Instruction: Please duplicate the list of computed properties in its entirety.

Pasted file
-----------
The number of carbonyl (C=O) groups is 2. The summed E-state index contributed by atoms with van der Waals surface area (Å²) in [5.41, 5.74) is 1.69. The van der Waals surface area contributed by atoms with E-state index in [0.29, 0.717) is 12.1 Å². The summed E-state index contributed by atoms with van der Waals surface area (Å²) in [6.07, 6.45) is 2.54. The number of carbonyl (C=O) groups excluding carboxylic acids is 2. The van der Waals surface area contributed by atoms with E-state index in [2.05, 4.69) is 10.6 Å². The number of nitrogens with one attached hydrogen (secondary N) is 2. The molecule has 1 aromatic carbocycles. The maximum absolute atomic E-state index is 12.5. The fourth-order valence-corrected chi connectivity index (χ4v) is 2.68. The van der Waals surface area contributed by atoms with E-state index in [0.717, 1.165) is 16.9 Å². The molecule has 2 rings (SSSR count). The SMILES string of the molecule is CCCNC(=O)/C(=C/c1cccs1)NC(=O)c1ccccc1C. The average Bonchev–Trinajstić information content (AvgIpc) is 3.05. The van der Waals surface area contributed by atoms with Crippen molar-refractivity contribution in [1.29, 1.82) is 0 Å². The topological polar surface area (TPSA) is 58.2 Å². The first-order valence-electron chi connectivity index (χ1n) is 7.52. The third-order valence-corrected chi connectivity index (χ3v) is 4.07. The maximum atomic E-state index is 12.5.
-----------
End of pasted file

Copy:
The number of carbonyl (C=O) groups is 2. The summed E-state index contributed by atoms with van der Waals surface area (Å²) in [5.41, 5.74) is 1.69. The van der Waals surface area contributed by atoms with E-state index in [0.29, 0.717) is 12.1 Å². The summed E-state index contributed by atoms with van der Waals surface area (Å²) in [6.07, 6.45) is 2.54. The number of carbonyl (C=O) groups excluding carboxylic acids is 2. The van der Waals surface area contributed by atoms with E-state index in [2.05, 4.69) is 10.6 Å². The number of nitrogens with one attached hydrogen (secondary N) is 2. The molecule has 1 aromatic carbocycles. The maximum absolute atomic E-state index is 12.5. The fourth-order valence-corrected chi connectivity index (χ4v) is 2.68. The van der Waals surface area contributed by atoms with E-state index in [0.717, 1.165) is 16.9 Å². The molecule has 2 rings (SSSR count). The SMILES string of the molecule is CCCNC(=O)/C(=C/c1cccs1)NC(=O)c1ccccc1C. The average Bonchev–Trinajstić information content (AvgIpc) is 3.05. The van der Waals surface area contributed by atoms with Crippen molar-refractivity contribution in [1.29, 1.82) is 0 Å². The topological polar surface area (TPSA) is 58.2 Å². The first-order valence-electron chi connectivity index (χ1n) is 7.52. The third-order valence-corrected chi connectivity index (χ3v) is 4.07. The maximum atomic E-state index is 12.5.